Coronavirus disease 2019 (COVID-19) has been reported to cause cardiovascular complications such as myocardial injury, thromboembolic events, arrhythmia, and heart failure. Multiple mechanisms—some overlapping, notably the role of inflammation and IL-6—potentially underlie these complications. The reported cardiac injury may be a result of direct viral invasion of cardiomyocytes with consequent unopposed effects of angiotensin II, increased metabolic demand, immune activation, or microvascular dysfunction. Thromboembolic events have been widely reported in both the venous and arterial systems that have attracted intense interest in the underlying mechanisms. These could potentially be due to endothelial dysfunction secondary to direct viral invasion or inflammation. Additionally, thromboembolic events may also be a consequence of an attempt by the immune system to contain the infection through immunothrombosis and neutrophil extracellular traps. Cardiac arrhythmias have also been reported with a wide range of implicated contributory factors, ranging from direct viral myocardial injury, as well as other factors, including at-risk individuals with underlying inherited arrhythmia syndromes. Heart failure may also occur as a progression from cardiac injury, precipitation secondary to the initiation or withdrawal of certain drugs, or the accumulation of des-Arg9-bradykinin (DABK) with excessive induction of pro-inflammatory G protein coupled receptor B1 (BK1). The presenting cardiovascular symptoms include chest pain, dyspnoea, and palpitations. There is currently intense interest in vaccine-induced thrombosis and in the treatment of Long COVID since many patients who have survived COVID-19 describe persisting health problems. This review will summarise the proposed physiological mechanisms of COVID-19-associated cardiovascular complications. Full article
(This article belongs to the Special Issue COVID-19 and Global Chronic Disease)
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Review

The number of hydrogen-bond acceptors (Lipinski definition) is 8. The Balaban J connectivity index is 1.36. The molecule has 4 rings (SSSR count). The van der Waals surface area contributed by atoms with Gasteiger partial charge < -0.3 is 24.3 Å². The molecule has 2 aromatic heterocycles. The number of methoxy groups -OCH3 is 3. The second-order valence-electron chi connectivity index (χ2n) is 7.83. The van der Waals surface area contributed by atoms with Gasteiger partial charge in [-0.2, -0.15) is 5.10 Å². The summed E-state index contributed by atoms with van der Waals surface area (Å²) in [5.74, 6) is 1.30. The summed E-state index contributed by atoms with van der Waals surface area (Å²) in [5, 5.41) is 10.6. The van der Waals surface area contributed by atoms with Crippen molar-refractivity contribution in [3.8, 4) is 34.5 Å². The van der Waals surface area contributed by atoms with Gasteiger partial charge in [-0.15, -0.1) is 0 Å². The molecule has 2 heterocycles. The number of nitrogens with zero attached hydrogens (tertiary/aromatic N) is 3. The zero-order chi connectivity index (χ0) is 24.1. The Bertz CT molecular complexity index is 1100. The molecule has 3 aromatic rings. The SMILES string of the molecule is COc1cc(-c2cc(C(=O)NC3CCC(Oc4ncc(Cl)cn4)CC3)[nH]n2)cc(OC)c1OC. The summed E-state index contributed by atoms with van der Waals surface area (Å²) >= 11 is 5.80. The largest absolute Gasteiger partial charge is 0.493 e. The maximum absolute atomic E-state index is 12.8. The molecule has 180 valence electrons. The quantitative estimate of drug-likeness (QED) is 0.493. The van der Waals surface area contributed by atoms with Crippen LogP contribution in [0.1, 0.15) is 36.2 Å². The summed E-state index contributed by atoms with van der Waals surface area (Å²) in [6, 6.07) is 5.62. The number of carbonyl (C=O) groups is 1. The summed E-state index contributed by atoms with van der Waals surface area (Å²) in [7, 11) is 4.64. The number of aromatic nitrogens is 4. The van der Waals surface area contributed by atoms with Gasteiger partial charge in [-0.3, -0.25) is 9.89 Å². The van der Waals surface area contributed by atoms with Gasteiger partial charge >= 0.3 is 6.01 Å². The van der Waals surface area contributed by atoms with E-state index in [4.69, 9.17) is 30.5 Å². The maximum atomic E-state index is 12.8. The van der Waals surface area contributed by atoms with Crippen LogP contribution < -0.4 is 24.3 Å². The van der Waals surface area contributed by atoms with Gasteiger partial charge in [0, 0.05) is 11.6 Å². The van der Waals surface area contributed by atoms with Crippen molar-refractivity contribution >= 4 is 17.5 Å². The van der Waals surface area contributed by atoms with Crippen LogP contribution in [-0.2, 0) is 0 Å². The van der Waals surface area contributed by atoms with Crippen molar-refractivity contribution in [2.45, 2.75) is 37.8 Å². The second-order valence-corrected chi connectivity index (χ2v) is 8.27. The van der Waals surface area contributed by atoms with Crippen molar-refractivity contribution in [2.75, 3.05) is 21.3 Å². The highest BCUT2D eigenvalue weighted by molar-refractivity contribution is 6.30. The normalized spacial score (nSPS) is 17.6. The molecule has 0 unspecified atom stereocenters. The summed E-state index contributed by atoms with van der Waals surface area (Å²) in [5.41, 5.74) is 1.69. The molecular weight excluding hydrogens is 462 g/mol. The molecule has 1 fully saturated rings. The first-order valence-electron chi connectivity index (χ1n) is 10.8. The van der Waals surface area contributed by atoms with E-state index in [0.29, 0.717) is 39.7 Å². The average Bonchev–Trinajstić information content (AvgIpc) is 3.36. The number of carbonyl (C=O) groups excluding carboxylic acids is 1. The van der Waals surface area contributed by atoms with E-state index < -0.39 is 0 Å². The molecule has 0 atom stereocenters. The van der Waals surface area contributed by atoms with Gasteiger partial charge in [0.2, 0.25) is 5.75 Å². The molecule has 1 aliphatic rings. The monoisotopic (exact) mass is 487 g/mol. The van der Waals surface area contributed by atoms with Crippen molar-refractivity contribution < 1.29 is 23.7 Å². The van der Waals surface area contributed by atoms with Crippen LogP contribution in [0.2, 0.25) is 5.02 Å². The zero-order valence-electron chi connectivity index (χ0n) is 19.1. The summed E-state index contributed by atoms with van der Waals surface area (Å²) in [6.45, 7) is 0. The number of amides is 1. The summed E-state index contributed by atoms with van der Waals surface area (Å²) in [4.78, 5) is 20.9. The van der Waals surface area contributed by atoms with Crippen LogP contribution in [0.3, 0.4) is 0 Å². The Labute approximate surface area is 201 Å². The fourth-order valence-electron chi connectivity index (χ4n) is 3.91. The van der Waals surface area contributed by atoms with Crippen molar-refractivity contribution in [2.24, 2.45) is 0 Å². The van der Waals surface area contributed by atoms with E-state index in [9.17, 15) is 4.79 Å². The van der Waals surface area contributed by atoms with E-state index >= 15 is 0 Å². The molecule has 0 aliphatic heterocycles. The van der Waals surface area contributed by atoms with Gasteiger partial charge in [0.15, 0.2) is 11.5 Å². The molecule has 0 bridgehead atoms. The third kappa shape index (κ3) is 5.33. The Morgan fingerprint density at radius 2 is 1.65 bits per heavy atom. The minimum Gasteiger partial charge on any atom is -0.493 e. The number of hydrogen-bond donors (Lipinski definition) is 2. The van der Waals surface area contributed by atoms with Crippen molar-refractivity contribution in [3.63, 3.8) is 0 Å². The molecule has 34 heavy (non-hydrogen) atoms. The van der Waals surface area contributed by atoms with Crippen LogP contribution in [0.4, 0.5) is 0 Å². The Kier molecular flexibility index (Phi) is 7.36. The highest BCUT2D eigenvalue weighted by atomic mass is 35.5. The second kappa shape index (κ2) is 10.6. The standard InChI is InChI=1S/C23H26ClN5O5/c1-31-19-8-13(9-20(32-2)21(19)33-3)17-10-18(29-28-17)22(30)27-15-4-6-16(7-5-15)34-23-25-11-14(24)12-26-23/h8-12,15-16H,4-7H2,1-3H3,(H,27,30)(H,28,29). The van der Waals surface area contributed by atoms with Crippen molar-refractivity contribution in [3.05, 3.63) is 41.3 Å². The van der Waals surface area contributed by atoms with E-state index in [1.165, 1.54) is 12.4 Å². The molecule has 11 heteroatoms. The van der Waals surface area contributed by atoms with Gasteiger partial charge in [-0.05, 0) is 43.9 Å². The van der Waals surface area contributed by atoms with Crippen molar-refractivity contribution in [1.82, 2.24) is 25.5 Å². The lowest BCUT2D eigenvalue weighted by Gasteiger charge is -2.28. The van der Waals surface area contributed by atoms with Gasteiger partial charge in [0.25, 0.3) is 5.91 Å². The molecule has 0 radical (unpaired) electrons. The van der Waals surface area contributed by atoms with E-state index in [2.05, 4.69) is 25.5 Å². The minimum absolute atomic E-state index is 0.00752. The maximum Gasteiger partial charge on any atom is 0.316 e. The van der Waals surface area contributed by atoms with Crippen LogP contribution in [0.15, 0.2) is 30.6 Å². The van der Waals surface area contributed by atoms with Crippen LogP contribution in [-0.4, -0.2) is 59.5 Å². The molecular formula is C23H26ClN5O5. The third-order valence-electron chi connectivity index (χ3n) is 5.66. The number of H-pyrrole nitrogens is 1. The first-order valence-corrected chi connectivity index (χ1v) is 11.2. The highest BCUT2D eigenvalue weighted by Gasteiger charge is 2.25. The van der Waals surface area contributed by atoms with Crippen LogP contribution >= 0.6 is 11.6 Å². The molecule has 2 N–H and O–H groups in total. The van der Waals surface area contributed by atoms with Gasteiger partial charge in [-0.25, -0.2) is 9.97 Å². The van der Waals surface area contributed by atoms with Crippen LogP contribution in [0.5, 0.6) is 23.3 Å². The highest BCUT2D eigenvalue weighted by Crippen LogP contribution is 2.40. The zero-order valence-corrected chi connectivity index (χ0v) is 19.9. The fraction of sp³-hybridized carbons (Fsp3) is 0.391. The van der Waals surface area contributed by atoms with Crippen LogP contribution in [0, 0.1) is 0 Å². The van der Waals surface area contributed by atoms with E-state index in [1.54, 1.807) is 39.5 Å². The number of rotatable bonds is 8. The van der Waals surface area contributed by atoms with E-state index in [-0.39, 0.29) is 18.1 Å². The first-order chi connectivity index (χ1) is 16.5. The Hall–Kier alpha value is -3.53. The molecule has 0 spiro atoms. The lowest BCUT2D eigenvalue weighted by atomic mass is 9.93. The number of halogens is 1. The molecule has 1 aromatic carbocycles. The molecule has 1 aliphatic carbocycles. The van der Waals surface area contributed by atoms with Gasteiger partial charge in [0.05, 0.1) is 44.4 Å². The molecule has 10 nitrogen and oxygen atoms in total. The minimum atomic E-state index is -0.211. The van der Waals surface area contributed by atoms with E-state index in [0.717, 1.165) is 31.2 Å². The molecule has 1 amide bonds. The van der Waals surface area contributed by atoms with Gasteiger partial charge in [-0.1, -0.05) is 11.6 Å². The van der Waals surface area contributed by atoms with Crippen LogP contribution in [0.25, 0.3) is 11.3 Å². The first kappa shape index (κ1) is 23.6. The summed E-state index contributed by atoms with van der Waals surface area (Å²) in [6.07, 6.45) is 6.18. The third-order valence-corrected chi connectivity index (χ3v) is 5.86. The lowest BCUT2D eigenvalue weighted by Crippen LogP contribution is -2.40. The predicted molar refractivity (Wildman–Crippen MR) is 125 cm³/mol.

Saliva Exhibits High Sensitivity and Specificity for the Detection of SARS-COV-2
Diseases 2021, 9(2), 38; https://0-doi-org.brum.beds.ac.uk/10.3390/diseases9020038 - 20 May 2021
Cited by 6 | Viewed by 1130
Abstract
In the wake of the COVID-19 pandemic, it is crucial to assess the application of a multitude of effective diagnostic specimens for conducting mass testing, for accurate diagnosis and to formulate strategies for its prevention and control. As one of the most versatile [...] Read more.
In the wake of the COVID-19 pandemic, it is crucial to assess the application of a multitude of effective diagnostic specimens for conducting mass testing, for accurate diagnosis and to formulate strategies for its prevention and control. As one of the most versatile and amenable specimen options, saliva offers great advantages for widespread screening strategies due to its non-invasive properties, cost-effectiveness, excellent stability and minimal risk of cross-infection. This review attempts to outline the scientific rationale for detection of SARS-COV-2 in saliva specimens. By combining the data obtained from ten chosen published clinical studies, we calculated the pooled sensitivity and specificity using an online calculator. Through evidence, we established that SARS-COV-2 is detectable in saliva with a high degree of diagnostic sensitivity (87%) and specificity (98%). We also presented a review of emerging technologies approved by the FDA for detection of SARS-COV-2 in oral fluids (saliva and sputum) using polymerase chain reaction methods. Given the challenges involved in obtaining invasive specimens from the naso- and oropharynx, saliva can serve as an easy to collect diagnostic specimen for screening in the work environment, schools and for home testing. Furthermore, saliva offers the opportunity to screen early cases that can be missed by invasive sampling. Full article
(This article belongs to the Special Issue COVID-19 and Global Chronic Disease)
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Review
SARS-CoV-2 Infection and Risk Management in Multiple Sclerosis
Diseases 2021, 9(2), 32; https://0-doi-org.brum.beds.ac.uk/10.3390/diseases9020032 - 19 Apr 2021
Viewed by 1435
Abstract
The novel coronavirus can cause a severe respiratory disease with impact on the central nervous system, as has been reported by several medical health services. In the COVID-19 pandemic caused by the SARS-CoV-2 neurotrophic virus, neurologists have focused their attention on the early [...] Read more.
The novel coronavirus can cause a severe respiratory disease with impact on the central nervous system, as has been reported by several medical health services. In the COVID-19 pandemic caused by the SARS-CoV-2 neurotrophic virus, neurologists have focused their attention on the early identification of suggestive manifestations of the neurological impact of the disease. In this context, they are exploring related chronic disease and the possibility of achieving a more effective understanding of symptoms derived from COVID-19 infection and those derived from the course of preexisting neurological disease. The present review summarizes evidence from the infection with SARS-CoV-2 and the management of the risks of multiple sclerosis and how it is related to the risks of general comorbidities associated with COVID-19. In addition, we reviewed other factors characteristic of MS, such as relapses, and the maximum tolerated dose of treatment medications from clinical and experimental evidence. Full article
(This article belongs to the Special Issue COVID-19 and Global Chronic Disease)